Gay bars have been shuttered by public-place closure orders during the coronavirus pandemic. In March, more than half of U.S. states issued statewide closure orders for bars and restaurants, decimating the nightlife industry. This has left LGBT people without a place to gather in public and LGBT workers without employment.
But gay bars were already closing their doors before the virus hit. Their decline began sometime around 2002 and has since accelerated. My research shows that as many as 37 percent of the United States’ gay bars shut down from 2007 to 2019.
On the one hand, this decline can be seen as a sign of shifting attitudes toward LGBT people; on the other hand, their closure represents the loss of a vital community space. Unfortunately, gay bars in communities where they’re needed most – where they serve the most vulnerable segments of the LGBT population – will have the most difficult time rebounding from the crisis.
Acceptance comes with a cost
What’s behind the trend?
In this era of increasing LGBT acceptance, there’s growing competition from straight establishments. “I go wherever I want with my friends,” one former employee of a gay bar told Talking Points Memo in 2015. “Every bar is a gay bar.” In addition, the debut of geolocating smartphone dating and hookup apps like Grindr also heralded an era where cruising for sex – one of bars’ primary offerings – could be conducted anywhere, anytime.
These shows, however, represent a mere fraction of the bars’ regular weekly schedules, and virtual tip jars don’t bring in the same cash as the regular live shows did. Still, it’s something, and for LGBT people with disabilities, these online offerings are often more accessible than the physical places.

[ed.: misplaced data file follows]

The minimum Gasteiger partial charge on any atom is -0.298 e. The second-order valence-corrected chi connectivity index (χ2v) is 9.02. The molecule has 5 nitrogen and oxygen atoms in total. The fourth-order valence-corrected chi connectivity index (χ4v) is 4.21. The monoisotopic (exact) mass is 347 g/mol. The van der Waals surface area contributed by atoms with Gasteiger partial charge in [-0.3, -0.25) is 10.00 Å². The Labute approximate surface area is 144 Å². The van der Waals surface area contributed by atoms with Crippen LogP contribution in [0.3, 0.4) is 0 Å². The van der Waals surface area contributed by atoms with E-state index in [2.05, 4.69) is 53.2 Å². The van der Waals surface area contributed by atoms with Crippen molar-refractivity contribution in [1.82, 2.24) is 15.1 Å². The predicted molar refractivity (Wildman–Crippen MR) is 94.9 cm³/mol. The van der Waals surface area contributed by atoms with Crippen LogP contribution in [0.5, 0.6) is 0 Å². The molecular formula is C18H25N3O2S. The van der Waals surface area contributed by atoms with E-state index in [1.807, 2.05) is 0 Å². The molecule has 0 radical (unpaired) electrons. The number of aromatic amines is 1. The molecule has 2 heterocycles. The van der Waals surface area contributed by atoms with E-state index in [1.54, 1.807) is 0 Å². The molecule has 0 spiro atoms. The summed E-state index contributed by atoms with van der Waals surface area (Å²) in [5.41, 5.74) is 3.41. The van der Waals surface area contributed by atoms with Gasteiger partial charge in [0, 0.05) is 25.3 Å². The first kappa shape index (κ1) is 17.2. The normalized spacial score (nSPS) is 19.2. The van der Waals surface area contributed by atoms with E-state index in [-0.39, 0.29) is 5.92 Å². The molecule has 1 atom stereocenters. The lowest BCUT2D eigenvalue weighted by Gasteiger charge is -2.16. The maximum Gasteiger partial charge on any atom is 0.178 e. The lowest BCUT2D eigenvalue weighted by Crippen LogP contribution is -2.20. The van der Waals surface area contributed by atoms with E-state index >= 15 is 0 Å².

But shuttered gay bars outside of big cities don’t have the resources -— nor the national reach —- to move content online or raise money. Because these bars in smaller cities are often the only LGBTQ address for multi-county regions, their temporary closure leaves already-isolated LGBTQ people even more isolated than ever. As one gay bar owner told The Daily Beast, “The vast majority of bars don’t operate with margins to be able to sustain themselves for two weeks, four weeks or eight weeks without cash flow.”
If these temporary closure orders become permanent business failures, bars are unlikely to reopen quickly. Investors are required to open a bar in expensive, gentrified coastal cities. Savvy business owners may be able to declare bankruptcy and eventually reopen, but nearly all gay bars in America’s interior are mom-and-mom and pop-and-pop shops. These owners sometimes commingle personal finances with the professional, and lack the lines of credit to bounce back quickly.
The extent to which the stimulus package will help gay bars remains to be seen – all small businesses are in a state of limbo as they await relief funds. But the pathways for financial support for independent contractors and gig workers are even more cumbersome and convoluted in many states. These are the people not on the payroll who provide the sparkle to LGBT nightlife: the DJs, drag queens, dancers and security guards.
True, gay bars were never all things to all LGBT people. Caring about them means reckoning with their histories of exclusion of women, of transgender people, of people of color. Scholars once described them as the “primary social institution” of gay and lesbian life, but they haven’t been that for years. For many LGBT people they never were, even among the white gay men they primarily served. There are long histories of gay bars excluding those under 21, the undocumented, the disabled and those in addiction recovery.
But only a pessimist would condemn bars for these exclusionary sins, while only a willful optimist would celebrate the closure of what is often the only place for LGBT people to find like-minded others to celebrate in our queer ways.
Whether 37% fewer gay bars is a lot or a little depends on where you stand. True, there are fewer of them now than at any time in the last 40-plus years. There were more gay bars during the depths of the AIDS crisis, even. On the other hand, there are still over 800 across 46 states, with new ones appearing each year. Gay bars may be in trouble, but they’re not disappearing.
Nonetheless, the pandemic threatens the most vulnerable establishments – and their loss affects those of us in the LGBT community who have the least to lose.